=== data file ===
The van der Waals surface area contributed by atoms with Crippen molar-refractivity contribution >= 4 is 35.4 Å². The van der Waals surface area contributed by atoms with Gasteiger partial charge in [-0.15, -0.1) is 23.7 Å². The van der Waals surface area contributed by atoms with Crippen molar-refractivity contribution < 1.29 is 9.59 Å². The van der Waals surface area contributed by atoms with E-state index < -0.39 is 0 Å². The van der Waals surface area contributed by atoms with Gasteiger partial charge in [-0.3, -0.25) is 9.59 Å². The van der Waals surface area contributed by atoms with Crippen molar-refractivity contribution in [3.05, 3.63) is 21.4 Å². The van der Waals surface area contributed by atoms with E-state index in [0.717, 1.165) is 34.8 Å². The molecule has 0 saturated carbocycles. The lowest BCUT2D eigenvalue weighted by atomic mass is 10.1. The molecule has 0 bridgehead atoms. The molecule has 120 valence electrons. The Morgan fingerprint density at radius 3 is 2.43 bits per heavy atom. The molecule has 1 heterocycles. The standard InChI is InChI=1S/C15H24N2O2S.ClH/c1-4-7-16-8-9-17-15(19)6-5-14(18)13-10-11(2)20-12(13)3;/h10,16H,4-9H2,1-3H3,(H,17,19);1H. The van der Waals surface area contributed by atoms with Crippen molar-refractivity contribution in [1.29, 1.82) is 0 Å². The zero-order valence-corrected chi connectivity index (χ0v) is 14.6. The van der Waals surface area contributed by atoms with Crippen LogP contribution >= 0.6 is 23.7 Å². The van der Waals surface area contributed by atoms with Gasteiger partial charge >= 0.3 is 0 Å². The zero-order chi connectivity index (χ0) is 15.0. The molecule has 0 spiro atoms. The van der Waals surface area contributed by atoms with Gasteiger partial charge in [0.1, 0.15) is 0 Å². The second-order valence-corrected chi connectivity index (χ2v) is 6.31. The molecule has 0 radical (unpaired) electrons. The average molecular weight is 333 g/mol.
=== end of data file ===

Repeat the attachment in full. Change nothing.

The van der Waals surface area contributed by atoms with Crippen molar-refractivity contribution >= 4 is 35.4 Å². The van der Waals surface area contributed by atoms with Gasteiger partial charge in [-0.15, -0.1) is 23.7 Å². The van der Waals surface area contributed by atoms with Crippen molar-refractivity contribution < 1.29 is 9.59 Å². The van der Waals surface area contributed by atoms with E-state index < -0.39 is 0 Å². The van der Waals surface area contributed by atoms with Gasteiger partial charge in [-0.3, -0.25) is 9.59 Å². The van der Waals surface area contributed by atoms with Crippen molar-refractivity contribution in [3.05, 3.63) is 21.4 Å². The van der Waals surface area contributed by atoms with E-state index in [0.717, 1.165) is 34.8 Å². The molecule has 0 saturated carbocycles. The lowest BCUT2D eigenvalue weighted by atomic mass is 10.1. The molecule has 0 bridgehead atoms. The molecule has 120 valence electrons. The Morgan fingerprint density at radius 3 is 2.43 bits per heavy atom. The molecule has 1 heterocycles. The standard InChI is InChI=1S/C15H24N2O2S.ClH/c1-4-7-16-8-9-17-15(19)6-5-14(18)13-10-11(2)20-12(13)3;/h10,16H,4-9H2,1-3H3,(H,17,19);1H. The van der Waals surface area contributed by atoms with Crippen molar-refractivity contribution in [1.29, 1.82) is 0 Å². The zero-order valence-corrected chi connectivity index (χ0v) is 14.6. The van der Waals surface area contributed by atoms with Crippen LogP contribution >= 0.6 is 23.7 Å². The van der Waals surface area contributed by atoms with Gasteiger partial charge >= 0.3 is 0 Å². The zero-order chi connectivity index (χ0) is 15.0. The molecule has 0 spiro atoms. The van der Waals surface area contributed by atoms with Gasteiger partial charge in [0.1, 0.15) is 0 Å². The second-order valence-corrected chi connectivity index (χ2v) is 6.31. The molecule has 0 radical (unpaired) electrons. The average molecular weight is 333 g/mol.